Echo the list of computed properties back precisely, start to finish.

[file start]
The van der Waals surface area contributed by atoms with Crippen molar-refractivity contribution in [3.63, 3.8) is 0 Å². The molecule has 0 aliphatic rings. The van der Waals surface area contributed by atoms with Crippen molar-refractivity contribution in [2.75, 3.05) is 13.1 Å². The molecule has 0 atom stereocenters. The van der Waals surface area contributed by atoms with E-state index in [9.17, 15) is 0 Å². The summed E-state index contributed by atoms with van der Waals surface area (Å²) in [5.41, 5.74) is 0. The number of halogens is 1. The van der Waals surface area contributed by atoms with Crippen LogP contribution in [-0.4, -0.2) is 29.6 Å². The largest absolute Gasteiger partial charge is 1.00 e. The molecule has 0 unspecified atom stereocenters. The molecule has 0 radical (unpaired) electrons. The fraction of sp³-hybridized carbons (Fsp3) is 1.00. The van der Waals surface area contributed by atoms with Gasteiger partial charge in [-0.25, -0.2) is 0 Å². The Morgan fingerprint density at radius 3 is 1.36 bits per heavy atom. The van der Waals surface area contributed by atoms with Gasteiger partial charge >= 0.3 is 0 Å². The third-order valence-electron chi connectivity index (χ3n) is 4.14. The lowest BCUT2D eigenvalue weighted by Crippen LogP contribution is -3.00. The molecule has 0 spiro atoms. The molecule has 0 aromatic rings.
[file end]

The van der Waals surface area contributed by atoms with Crippen molar-refractivity contribution in [3.63, 3.8) is 0 Å². The molecule has 0 aliphatic rings. The van der Waals surface area contributed by atoms with Crippen molar-refractivity contribution in [2.75, 3.05) is 13.1 Å². The molecule has 0 atom stereocenters. The van der Waals surface area contributed by atoms with E-state index in [9.17, 15) is 0 Å². The summed E-state index contributed by atoms with van der Waals surface area (Å²) in [5.41, 5.74) is 0. The number of halogens is 1. The van der Waals surface area contributed by atoms with Crippen LogP contribution in [-0.4, -0.2) is 29.6 Å². The largest absolute Gasteiger partial charge is 1.00 e. The molecule has 0 unspecified atom stereocenters. The molecule has 0 radical (unpaired) electrons. The fraction of sp³-hybridized carbons (Fsp3) is 1.00. The van der Waals surface area contributed by atoms with Gasteiger partial charge in [-0.25, -0.2) is 0 Å². The Morgan fingerprint density at radius 3 is 1.36 bits per heavy atom. The van der Waals surface area contributed by atoms with Gasteiger partial charge >= 0.3 is 0 Å². The third-order valence-electron chi connectivity index (χ3n) is 4.14. The lowest BCUT2D eigenvalue weighted by Crippen LogP contribution is -3.00. The molecule has 0 spiro atoms. The molecule has 0 aromatic rings.